Well, I do love me some kissing scenes…I don’t want to put any spoilers in here, so I’ll leave it at that. Also, the trial was a lot of fun to write. I like courtroom drama, so that gave me a chance to indulge in a little of that for a few chapters. Thinking back, though, I’m probably fondest of the prequels. And while it’s hard for me to pick a favorite, I think I may like Red Haired Boy, which was stagecoach guard Wash’s back story, the best.

Is anything in your book based on real life experiences or purely all imagination?

The story has its bones in United States history, as it takes place in a Stagecoach/Pony Express home station in western Wyoming in 1860. While the characters are all completely fictional, their world is not. Many of them have backgrounds and situations that were inspired by real historical events. The Pyramid Lake massacre and the timeline surrounding it are very much actual events that took place. My characters must even abide by the contract employees of the company had to sign that read:

“I do hereby swear, before the great and living God, that during my engagement, and while I am an employee of Russell, Majors & Waddell, I will, under no circumstances, use profane language.  I will drink no intoxicating liquors; that I will not quarrel or fight with any other employee of the firm, and that in every respect, I will conduct myself honestly, faithful to my duties, and so direct my acts as to win the confidence of my employers.  So help me God.

Yeah. My boys fall a little short on that one. But Mr. Lynch knew that when he hired them.
 
Do you share any personality traits with Saint?

I have dug pretty deep for all of them, actually. I’d say Saint probably ended up with more than his fair share of my flaws and nasty habits. He and I share ethnicity and we both originally came from New Jersey. Lily wears my spectacles and like me, has learned to push through her awkwardness. Tommy shares my propensity to come home with bugs and mushrooms in his pockets. Rosie is me at her age, painfully shy and self-conscious. Storm has constant, sometimes warring dialog running through his head. Jesse often acts before thinking. Luis finds school as excruciating as I did. And since it’s Confession Time over here… Honey and villain Rob Yarl have what is probably closest to my own accent.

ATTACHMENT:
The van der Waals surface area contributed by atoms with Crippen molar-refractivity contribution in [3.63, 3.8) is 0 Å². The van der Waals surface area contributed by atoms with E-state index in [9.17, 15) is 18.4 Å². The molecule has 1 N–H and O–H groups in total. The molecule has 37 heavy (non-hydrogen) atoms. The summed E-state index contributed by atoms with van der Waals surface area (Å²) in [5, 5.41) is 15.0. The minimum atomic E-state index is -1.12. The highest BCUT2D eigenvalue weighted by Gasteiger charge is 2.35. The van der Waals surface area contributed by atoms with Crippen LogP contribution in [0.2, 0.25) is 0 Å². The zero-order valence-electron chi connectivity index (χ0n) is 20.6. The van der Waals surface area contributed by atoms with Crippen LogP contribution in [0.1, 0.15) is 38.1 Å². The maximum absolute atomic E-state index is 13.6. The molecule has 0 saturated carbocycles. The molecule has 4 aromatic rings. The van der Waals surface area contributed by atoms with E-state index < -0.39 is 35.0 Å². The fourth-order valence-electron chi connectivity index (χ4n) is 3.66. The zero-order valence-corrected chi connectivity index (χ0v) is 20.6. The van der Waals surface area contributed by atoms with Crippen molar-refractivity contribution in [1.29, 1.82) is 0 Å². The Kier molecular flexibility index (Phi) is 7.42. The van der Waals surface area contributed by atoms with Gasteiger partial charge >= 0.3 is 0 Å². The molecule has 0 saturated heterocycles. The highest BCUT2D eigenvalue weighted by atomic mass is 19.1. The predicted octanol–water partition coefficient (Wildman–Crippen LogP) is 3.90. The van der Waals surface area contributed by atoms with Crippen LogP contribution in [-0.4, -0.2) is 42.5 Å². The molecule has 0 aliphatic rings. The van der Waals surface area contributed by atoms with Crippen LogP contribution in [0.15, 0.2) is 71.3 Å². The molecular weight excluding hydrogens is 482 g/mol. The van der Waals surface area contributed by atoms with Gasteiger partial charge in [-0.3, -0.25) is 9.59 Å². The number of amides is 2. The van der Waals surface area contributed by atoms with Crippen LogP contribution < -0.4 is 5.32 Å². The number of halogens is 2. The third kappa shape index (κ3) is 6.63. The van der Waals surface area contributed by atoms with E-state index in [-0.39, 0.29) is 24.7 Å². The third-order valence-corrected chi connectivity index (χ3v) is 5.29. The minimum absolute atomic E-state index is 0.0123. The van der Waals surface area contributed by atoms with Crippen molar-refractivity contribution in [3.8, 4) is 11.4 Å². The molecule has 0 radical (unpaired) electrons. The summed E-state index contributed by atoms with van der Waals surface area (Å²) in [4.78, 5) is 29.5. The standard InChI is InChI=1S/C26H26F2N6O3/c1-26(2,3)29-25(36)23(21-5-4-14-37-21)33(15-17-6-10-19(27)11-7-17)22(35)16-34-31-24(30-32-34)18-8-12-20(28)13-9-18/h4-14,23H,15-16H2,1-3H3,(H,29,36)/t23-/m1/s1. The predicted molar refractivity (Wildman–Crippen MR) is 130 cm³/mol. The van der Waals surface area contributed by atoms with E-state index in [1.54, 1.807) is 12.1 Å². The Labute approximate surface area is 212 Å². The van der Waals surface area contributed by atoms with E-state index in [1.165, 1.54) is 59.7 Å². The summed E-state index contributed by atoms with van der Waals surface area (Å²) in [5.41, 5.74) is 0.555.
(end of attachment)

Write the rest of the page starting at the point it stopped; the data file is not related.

What kind of research was involved for The Five Dollar Mail?

I’m an American History buff, so I’d already had quite a bit of research (even though I was unaware at the time that that was what I was doing). I read a lot of books about the American West, the history of the Pony Express, medical technology of the time, Native American culture, weaponry, transportation and coach companies, etc, before I even started thinking about writing this story. And I live in the Southeast, and the only places I’ve been out west is Las Vegas and Texas. That hardly counts as useful, seeing as how the story’s set in Wyoming, so I had to do a lot of research on the geography and flora and fauna of the setting.

My cast of characters is very diverse, so then I had to study speech patterns, slang and vernacular from different cultures. Saint’s pretty easy for me, as are Honey and (I’m sorry to say) Rob Yarl. Those are the speech patterns of my own life. I don’t write accents, but I do write speech patterns. Fortunately for me, I’ve spent time with various people from all over, so I had at least a passing familiarity with some of the idiosyncrasies of different ways of speaking.

Do you have to be alone or have quiet to write?